The Conferences Of John Cassian by John Cassian
Chapter XI. A question why he has called the feeling of fear and hope imperfect.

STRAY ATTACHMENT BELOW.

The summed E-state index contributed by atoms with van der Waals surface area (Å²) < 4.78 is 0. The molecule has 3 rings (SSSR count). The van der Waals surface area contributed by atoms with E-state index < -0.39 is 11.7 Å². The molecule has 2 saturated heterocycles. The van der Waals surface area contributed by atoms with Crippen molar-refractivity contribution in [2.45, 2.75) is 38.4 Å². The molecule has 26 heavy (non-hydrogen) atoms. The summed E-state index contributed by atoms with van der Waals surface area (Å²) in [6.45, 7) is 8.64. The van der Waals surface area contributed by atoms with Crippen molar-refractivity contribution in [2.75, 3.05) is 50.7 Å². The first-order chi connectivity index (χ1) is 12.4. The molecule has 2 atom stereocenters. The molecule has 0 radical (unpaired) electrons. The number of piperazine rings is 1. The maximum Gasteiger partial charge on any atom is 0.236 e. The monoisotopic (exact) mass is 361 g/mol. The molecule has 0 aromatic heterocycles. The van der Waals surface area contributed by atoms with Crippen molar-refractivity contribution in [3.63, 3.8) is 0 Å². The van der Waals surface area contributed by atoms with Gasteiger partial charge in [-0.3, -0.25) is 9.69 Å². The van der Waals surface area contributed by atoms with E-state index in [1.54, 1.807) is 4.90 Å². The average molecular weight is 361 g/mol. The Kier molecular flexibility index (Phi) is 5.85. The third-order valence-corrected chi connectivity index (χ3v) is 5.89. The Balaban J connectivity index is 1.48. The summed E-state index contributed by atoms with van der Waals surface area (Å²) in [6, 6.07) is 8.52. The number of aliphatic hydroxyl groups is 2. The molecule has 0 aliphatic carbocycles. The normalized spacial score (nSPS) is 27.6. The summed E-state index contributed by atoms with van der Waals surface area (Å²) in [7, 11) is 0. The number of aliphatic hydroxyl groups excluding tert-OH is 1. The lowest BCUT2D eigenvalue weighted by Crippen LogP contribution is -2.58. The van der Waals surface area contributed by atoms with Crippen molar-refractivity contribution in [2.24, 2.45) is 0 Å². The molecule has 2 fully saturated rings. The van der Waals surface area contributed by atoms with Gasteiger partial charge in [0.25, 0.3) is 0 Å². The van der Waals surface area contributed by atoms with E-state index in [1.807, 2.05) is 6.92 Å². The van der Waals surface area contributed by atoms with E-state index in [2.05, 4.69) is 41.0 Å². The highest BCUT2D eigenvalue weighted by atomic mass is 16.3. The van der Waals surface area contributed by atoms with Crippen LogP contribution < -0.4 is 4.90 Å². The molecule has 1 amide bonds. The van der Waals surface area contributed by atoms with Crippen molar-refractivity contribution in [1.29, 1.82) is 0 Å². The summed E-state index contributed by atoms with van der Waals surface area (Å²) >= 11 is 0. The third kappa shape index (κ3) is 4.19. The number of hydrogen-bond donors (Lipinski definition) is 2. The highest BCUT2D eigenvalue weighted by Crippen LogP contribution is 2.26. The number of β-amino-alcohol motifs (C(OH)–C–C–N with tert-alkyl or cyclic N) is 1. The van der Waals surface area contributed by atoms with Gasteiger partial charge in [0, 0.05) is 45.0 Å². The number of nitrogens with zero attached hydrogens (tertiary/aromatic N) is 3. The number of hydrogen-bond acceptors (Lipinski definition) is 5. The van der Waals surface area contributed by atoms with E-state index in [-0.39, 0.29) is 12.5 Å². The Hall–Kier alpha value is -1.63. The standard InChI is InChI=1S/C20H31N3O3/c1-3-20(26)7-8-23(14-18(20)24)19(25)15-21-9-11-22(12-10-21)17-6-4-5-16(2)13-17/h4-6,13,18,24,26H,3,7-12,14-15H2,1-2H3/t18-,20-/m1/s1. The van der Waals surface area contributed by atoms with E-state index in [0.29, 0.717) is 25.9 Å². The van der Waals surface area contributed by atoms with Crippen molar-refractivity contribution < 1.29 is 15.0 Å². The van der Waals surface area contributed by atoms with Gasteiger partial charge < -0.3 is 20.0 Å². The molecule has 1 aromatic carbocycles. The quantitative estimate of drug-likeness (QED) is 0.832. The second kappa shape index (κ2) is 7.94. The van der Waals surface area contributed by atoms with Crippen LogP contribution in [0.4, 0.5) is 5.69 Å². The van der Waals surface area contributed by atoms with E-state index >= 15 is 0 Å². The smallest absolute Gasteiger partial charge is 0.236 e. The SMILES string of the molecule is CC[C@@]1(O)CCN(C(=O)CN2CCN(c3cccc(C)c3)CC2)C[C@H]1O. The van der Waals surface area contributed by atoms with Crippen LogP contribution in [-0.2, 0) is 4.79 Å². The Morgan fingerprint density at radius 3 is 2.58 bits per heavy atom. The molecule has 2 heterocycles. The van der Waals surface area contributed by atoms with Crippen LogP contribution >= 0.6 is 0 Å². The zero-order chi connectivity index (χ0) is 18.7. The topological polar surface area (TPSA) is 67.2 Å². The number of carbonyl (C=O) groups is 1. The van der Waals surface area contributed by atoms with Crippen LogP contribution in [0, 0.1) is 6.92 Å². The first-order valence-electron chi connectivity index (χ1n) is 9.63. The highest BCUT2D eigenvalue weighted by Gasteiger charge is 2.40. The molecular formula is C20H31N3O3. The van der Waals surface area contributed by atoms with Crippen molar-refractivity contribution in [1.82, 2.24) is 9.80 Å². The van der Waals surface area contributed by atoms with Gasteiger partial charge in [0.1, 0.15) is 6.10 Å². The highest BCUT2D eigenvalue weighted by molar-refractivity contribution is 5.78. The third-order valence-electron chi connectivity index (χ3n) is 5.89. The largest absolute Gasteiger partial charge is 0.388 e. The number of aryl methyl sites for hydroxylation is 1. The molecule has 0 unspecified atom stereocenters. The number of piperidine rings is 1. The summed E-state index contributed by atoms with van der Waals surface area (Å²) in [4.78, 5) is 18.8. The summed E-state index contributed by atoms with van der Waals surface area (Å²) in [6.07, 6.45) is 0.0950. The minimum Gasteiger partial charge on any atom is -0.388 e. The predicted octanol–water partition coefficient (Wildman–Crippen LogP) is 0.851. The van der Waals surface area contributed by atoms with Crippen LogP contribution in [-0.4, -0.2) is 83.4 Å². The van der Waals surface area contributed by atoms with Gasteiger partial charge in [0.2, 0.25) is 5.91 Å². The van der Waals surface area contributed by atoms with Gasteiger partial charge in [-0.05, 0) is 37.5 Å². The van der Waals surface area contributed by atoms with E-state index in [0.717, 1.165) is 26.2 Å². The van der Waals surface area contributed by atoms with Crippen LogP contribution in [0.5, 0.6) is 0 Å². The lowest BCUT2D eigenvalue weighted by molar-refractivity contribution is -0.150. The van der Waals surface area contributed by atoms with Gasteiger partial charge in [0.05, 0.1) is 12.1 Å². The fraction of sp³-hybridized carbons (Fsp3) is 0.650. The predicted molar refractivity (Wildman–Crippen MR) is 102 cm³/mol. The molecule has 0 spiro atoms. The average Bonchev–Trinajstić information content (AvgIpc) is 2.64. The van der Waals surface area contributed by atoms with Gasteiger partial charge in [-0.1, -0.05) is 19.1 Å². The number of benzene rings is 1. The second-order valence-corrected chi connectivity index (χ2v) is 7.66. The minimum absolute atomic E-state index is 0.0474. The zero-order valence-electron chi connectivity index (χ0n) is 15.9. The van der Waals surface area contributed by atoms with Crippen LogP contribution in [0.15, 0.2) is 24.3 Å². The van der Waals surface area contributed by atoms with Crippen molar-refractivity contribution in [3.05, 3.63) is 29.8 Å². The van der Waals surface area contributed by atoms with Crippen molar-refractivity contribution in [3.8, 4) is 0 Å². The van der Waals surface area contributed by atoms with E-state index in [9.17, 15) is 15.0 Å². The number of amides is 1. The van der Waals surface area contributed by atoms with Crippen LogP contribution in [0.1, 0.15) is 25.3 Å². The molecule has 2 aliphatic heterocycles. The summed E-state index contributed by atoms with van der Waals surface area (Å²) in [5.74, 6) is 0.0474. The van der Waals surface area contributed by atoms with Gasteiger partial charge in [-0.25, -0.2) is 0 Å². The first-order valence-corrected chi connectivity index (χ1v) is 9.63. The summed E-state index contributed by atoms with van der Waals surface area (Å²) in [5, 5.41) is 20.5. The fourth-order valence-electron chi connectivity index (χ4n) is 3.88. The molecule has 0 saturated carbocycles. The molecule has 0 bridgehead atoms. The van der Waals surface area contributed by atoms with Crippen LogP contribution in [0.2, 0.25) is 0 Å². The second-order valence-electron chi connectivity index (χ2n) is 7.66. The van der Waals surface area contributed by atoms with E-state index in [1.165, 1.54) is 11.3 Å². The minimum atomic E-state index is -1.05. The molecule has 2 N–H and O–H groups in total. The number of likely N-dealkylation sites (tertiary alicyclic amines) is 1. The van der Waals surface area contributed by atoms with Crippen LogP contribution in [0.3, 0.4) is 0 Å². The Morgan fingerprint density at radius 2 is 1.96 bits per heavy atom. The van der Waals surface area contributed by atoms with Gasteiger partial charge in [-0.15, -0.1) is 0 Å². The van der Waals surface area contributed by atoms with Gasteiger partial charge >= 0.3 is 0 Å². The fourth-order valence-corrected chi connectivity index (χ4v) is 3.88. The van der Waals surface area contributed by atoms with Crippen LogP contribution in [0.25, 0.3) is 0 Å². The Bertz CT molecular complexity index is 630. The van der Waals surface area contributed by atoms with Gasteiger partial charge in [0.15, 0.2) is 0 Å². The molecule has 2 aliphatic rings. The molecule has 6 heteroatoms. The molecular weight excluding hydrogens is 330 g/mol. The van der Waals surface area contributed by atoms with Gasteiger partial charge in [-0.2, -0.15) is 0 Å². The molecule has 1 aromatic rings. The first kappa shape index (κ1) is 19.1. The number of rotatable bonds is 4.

Germanus: You have indeed spoken powerfully and grandly of the perfect love of God. But still this fact disturbs us; viz., that while you were exalting it with such praise, you said that the fear of God and the hope of eternal reward were imperfect, though the prophet seems to have thought quite differently about them, where he said: |Fear the Lord, all ye His saints, for they that fear Him lack nothing.| And again in the matter of observing God's righteous acts he admits that he has done them from consideration of the reward, saying: |I have inclined my heart to do thy righteous acts forever, for the reward.| And the Apostle says: |By faith Moses when he was grown up, denied himself to be the son of Pharaoh's daughter; choosing rather to be afflicted with the people of God than to have the pleasure of sin for a season, esteeming the reproach of Christ greater riches than the treasure of the Egyptians; for he looked unto the reward.| How then can we think that they are imperfect, if the blessed David boasted that he did the righteous acts of God in hope of a recompense, and the giver of the Law is said to have looked for a future reward and so to have despised the adoption to royal dignity, and to have preferred the most terrible affliction to the treasures of the Egyptians?